Hans Fleischmann

Applied and Engineering Physics


Professor Fleischmann first worked on nonlinear electric circuit theory as a consultant to Rohde & Schwarz, Messgeraete, Munich, while studying for his doctorate. Subsequently he worked for four years at General Atomic, San Diego, on thermonuclear fusion, in particular plasma diagnostics, and headed the related program on atomic collision. He came to Cornell in 1967, and since then has continued this research, with particular emphasis on the physics and technology of intense particle beams and the confinement of plasmas. During leaves, he has held visiting appointments at the University of Maryland, McDonnell Douglas Corporation, and the Plasma Physics Laboratory at Princeton University. Fleischmann has been a consultant for a variety of industrial and government organizations. He is a fellow of the American Physical Society and the Institute of Electrical and Electronics Engineers (IEEE), a member of the American Nuclear Society, and a past president of the University Fusion Association. He was honored with the 1990 Merit Award of the IEEE Nuclear and Plasma Science Society for his work on field-reversing electron and ion rings. He is a member of the editorial board of Plasma Physics and Controlled Fusion.

Research Interests

Our research presently centers on applications of intense electron and ion beams for the confinement and heating of thermonuclear plasmas and the development of novel concepts for ultra-high-current particle accelerators. In addition, increasing emphasis is presently placed on studies of various questions related to large Tokamak confinement experiments.

Nuclear fusion. In the United States, as well as in Europe, plasma conditions very near to the break-even point (at which the generated energy equals the energy used to heat the plasma) have recently been achieved in very large devices of the Tokamak type. The Ion-Ring-Compressor (IRC) concept, which we pioneered and are continuing to investigate, is aimed at producing a reactor scheme that is economically superior to the Tokamak. Such configurations were first created by us in successful competition with a very large effort at the Lawrence Livermore National Laboratory. Foolwing subsequent extensive experimental and theoretical investigations on the physics of such electron rings and the generation of ion rings, funding constraints limit us to theoretical studies in this area.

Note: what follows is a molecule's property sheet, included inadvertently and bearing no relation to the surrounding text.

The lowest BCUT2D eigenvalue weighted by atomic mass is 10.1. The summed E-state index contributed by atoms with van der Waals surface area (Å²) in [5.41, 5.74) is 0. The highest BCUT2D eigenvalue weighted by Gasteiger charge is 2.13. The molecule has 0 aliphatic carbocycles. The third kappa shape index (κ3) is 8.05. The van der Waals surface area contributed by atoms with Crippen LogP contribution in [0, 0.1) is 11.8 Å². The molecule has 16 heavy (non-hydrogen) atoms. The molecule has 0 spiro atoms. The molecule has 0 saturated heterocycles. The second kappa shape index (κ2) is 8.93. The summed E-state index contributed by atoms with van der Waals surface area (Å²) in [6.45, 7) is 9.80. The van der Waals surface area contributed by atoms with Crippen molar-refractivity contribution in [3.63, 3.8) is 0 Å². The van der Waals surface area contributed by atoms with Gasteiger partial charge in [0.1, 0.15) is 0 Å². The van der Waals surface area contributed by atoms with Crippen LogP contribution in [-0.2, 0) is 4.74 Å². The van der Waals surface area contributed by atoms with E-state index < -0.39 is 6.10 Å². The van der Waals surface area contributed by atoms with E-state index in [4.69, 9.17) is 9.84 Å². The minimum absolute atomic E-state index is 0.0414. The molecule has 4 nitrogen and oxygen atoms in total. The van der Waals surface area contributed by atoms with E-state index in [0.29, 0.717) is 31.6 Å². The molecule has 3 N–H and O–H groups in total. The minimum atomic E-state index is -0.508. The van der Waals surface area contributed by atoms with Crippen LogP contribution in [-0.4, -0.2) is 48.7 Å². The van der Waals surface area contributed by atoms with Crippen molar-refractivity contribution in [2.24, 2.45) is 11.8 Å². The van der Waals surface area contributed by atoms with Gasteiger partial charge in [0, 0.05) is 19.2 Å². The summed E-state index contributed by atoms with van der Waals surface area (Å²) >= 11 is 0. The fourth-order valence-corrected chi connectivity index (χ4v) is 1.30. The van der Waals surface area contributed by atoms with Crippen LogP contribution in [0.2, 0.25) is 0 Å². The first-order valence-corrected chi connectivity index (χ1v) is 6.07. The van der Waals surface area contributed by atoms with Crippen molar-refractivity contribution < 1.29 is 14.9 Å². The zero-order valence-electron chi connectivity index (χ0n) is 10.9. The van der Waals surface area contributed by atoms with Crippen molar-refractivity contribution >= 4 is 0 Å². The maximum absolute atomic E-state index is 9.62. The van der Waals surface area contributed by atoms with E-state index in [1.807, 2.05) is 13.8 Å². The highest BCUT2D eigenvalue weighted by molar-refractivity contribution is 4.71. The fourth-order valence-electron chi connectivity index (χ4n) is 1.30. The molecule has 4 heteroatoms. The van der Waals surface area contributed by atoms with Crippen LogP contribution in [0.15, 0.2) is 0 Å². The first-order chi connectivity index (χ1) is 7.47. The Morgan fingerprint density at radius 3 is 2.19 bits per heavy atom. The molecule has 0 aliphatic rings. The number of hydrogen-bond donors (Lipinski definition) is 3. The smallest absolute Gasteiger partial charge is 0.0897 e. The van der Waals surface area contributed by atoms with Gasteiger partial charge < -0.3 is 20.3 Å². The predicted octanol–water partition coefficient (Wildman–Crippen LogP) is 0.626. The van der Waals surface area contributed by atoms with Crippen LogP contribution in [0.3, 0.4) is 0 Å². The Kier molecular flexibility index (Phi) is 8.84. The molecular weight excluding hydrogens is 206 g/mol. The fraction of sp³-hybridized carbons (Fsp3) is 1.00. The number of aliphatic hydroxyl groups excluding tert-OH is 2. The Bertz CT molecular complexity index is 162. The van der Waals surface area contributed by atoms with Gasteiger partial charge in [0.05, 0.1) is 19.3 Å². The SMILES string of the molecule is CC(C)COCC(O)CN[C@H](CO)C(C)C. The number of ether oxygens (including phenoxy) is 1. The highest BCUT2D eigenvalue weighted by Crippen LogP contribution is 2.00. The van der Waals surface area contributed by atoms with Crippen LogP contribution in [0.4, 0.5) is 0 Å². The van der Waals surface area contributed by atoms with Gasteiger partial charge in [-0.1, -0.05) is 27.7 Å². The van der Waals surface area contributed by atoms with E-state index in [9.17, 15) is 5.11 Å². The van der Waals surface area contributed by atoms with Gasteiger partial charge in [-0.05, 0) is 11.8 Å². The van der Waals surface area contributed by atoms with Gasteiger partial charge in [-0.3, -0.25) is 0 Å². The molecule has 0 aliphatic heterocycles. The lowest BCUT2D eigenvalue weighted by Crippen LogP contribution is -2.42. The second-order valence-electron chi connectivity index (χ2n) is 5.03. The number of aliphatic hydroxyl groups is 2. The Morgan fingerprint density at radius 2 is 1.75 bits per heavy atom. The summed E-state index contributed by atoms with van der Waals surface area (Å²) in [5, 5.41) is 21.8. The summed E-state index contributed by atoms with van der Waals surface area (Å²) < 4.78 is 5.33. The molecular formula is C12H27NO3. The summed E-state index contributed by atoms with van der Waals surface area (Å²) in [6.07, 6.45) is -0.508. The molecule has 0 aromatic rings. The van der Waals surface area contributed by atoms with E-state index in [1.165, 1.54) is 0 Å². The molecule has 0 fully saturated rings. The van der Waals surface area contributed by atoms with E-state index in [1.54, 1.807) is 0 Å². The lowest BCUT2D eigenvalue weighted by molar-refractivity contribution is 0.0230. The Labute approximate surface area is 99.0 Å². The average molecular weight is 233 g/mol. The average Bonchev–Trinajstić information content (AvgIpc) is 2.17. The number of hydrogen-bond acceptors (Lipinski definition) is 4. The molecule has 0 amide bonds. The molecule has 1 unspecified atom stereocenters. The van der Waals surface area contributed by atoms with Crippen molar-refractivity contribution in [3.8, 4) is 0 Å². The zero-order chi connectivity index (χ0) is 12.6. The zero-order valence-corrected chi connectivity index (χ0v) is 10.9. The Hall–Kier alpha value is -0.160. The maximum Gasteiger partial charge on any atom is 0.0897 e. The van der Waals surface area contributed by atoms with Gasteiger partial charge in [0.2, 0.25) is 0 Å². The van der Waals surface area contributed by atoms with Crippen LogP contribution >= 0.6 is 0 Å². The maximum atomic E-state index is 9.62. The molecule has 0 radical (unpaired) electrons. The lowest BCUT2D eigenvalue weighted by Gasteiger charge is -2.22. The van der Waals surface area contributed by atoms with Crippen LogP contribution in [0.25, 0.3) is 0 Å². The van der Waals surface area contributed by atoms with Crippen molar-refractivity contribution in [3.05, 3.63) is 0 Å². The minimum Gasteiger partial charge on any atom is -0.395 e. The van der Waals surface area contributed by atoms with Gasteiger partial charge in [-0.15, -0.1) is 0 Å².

Work on Tokamak devices. A part of our work is concerned with questions related to large-scale Tokamak fusion experiments. In particular, this includes studies of disruptions of large Tokamak discharges. We wew first in finding the seriousness of the collisional avalanching of relativistic runaway electrons in disruptins of large tokamaks. If not properly quenched this effect may lead to serious destructions of the vacuum walls. Further investigations are in progress.

Novel ultra-high current accelerators. The large-orbit particle rings (electrons or ions) may become useful as a base for intense particle accelerators. For example, in our electron-ring betatron we have accelerated 2-kA-electron rings to energies of nearly 4 MeV while "normal" betatrons are limited to 10-100 A. Similarly, the strong ion rings could be used to accelerate average currents of 0.1-1 A to energies of 0.5-1 GeV (compared to 1 mA with present "high-current" ion accelerators). If properly developed, our approach could provide considerably cheaper accelerators for such currents, which could be used for purposes such as materials studies or the breeding of nuclear (fissile) materials, or as intense ultraviolet sources.

Selected Publications

Andrews, M. L., H. Davitian, H. H. Fleischmann, B. Kusse, R. E.Kribel, and J. A. Nation. 1971. Generation of astron-type E layers using very-high-current electron beams. Physical Review Letters 27:1428.

Bzura, J. J., T. J. Fessenden, H. H. Fleischmann, D. A. Phelps, A. C. Smith, Jr., and D. M. Woodall. 1972. Trapping of high-current relativistic electron beams in a magnetic mirror trap. Physics Review Letters 29:256.

Fleischmann, H. H. 1975. High-current electron beams. Physics Today 28:34.

Fleischmann, H. H. 1975. High-energy electron and ion rings for plasma confinement. Annals of the New York Academy of Science 251:472.

Taggart, D. P., M. R. Parker, H. J. Hopman, R. Jayakumar, and H. H. Fleischmann. 1984. Successful betatron acceleration of kiloampere electron rings in RECE-Christa. Physical Review Letters 52(18):1601.

Jayakumar, R., and H. H. Fleischmann. 1989. Density and energy distribution of epithermal secondary electrons in a plasma with fast charged particles. Physics Letters A 139(7):313.

Fleischmann, H. H. and Zweben, S. J. 1993. Evaluation of potential runaway generation in large-tokamak disruptions. Princeton University Report PPPL-2914. Princeton, NJ: Princeton University.

Rej, D. J., B. P. Wood, R. J. Faehl, and H. H. Fleischmann. 1994. Magnetic insulation of secondary electrons in plasma source ion implantation. Journal of Vacuum Science & Technology B 12(2)861-66.